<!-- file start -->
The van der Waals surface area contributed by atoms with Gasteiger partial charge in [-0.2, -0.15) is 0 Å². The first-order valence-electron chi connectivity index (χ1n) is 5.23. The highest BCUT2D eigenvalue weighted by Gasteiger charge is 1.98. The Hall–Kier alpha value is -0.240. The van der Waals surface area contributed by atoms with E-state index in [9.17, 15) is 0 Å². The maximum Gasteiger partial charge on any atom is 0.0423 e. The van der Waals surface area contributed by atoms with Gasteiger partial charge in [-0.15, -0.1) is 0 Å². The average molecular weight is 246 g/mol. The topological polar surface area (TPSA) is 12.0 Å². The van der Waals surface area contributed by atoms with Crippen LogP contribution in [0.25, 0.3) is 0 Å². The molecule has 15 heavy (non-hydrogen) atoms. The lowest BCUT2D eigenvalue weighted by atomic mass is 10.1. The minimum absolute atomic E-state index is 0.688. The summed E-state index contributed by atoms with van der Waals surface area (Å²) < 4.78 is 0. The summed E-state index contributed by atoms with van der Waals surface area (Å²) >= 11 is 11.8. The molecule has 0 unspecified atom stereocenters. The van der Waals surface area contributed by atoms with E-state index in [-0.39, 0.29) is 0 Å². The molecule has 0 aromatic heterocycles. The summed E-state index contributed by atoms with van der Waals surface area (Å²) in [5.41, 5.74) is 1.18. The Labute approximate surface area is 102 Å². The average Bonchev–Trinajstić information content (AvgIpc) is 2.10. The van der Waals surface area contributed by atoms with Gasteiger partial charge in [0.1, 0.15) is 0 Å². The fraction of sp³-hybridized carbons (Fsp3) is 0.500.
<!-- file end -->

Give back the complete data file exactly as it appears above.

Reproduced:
The van der Waals surface area contributed by atoms with Gasteiger partial charge in [-0.2, -0.15) is 0 Å². The first-order valence-electron chi connectivity index (χ1n) is 5.23. The highest BCUT2D eigenvalue weighted by Gasteiger charge is 1.98. The Hall–Kier alpha value is -0.240. The van der Waals surface area contributed by atoms with E-state index in [9.17, 15) is 0 Å². The maximum Gasteiger partial charge on any atom is 0.0423 e. The van der Waals surface area contributed by atoms with Gasteiger partial charge in [-0.15, -0.1) is 0 Å². The average molecular weight is 246 g/mol. The topological polar surface area (TPSA) is 12.0 Å². The van der Waals surface area contributed by atoms with Crippen LogP contribution in [0.25, 0.3) is 0 Å². The molecule has 15 heavy (non-hydrogen) atoms. The lowest BCUT2D eigenvalue weighted by atomic mass is 10.1. The minimum absolute atomic E-state index is 0.688. The summed E-state index contributed by atoms with van der Waals surface area (Å²) < 4.78 is 0. The summed E-state index contributed by atoms with van der Waals surface area (Å²) >= 11 is 11.8. The molecule has 0 unspecified atom stereocenters. The van der Waals surface area contributed by atoms with E-state index in [-0.39, 0.29) is 0 Å². The molecule has 0 aromatic heterocycles. The summed E-state index contributed by atoms with van der Waals surface area (Å²) in [5.41, 5.74) is 1.18. The Labute approximate surface area is 102 Å². The average Bonchev–Trinajstić information content (AvgIpc) is 2.10. The van der Waals surface area contributed by atoms with Gasteiger partial charge in [0.1, 0.15) is 0 Å². The fraction of sp³-hybridized carbons (Fsp3) is 0.500.